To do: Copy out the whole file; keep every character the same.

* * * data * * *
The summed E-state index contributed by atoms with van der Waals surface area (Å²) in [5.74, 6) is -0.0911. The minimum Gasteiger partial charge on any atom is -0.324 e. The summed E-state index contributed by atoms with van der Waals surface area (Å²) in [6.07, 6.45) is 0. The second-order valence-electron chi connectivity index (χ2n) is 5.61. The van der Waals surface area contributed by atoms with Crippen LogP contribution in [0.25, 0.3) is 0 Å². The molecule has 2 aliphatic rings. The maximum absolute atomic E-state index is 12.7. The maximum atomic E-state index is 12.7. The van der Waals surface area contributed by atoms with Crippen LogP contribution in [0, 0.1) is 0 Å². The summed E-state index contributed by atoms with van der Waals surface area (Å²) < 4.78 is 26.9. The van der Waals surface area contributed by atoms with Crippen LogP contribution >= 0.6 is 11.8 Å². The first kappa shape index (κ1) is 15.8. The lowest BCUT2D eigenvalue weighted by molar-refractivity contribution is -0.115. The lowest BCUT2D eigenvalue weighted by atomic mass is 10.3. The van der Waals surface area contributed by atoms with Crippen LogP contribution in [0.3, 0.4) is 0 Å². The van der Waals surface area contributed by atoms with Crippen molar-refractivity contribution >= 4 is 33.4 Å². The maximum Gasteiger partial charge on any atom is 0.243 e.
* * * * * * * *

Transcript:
The summed E-state index contributed by atoms with van der Waals surface area (Å²) in [5.74, 6) is -0.0911. The minimum Gasteiger partial charge on any atom is -0.324 e. The summed E-state index contributed by atoms with van der Waals surface area (Å²) in [6.07, 6.45) is 0. The second-order valence-electron chi connectivity index (χ2n) is 5.61. The van der Waals surface area contributed by atoms with Crippen LogP contribution in [0.25, 0.3) is 0 Å². The molecule has 2 aliphatic rings. The maximum absolute atomic E-state index is 12.7. The maximum atomic E-state index is 12.7. The van der Waals surface area contributed by atoms with Crippen LogP contribution in [0, 0.1) is 0 Å². The summed E-state index contributed by atoms with van der Waals surface area (Å²) < 4.78 is 26.9. The van der Waals surface area contributed by atoms with Crippen LogP contribution >= 0.6 is 11.8 Å². The first kappa shape index (κ1) is 15.8. The lowest BCUT2D eigenvalue weighted by molar-refractivity contribution is -0.115. The lowest BCUT2D eigenvalue weighted by atomic mass is 10.3. The van der Waals surface area contributed by atoms with Crippen LogP contribution in [0.3, 0.4) is 0 Å². The van der Waals surface area contributed by atoms with Crippen molar-refractivity contribution >= 4 is 33.4 Å². The maximum Gasteiger partial charge on any atom is 0.243 e.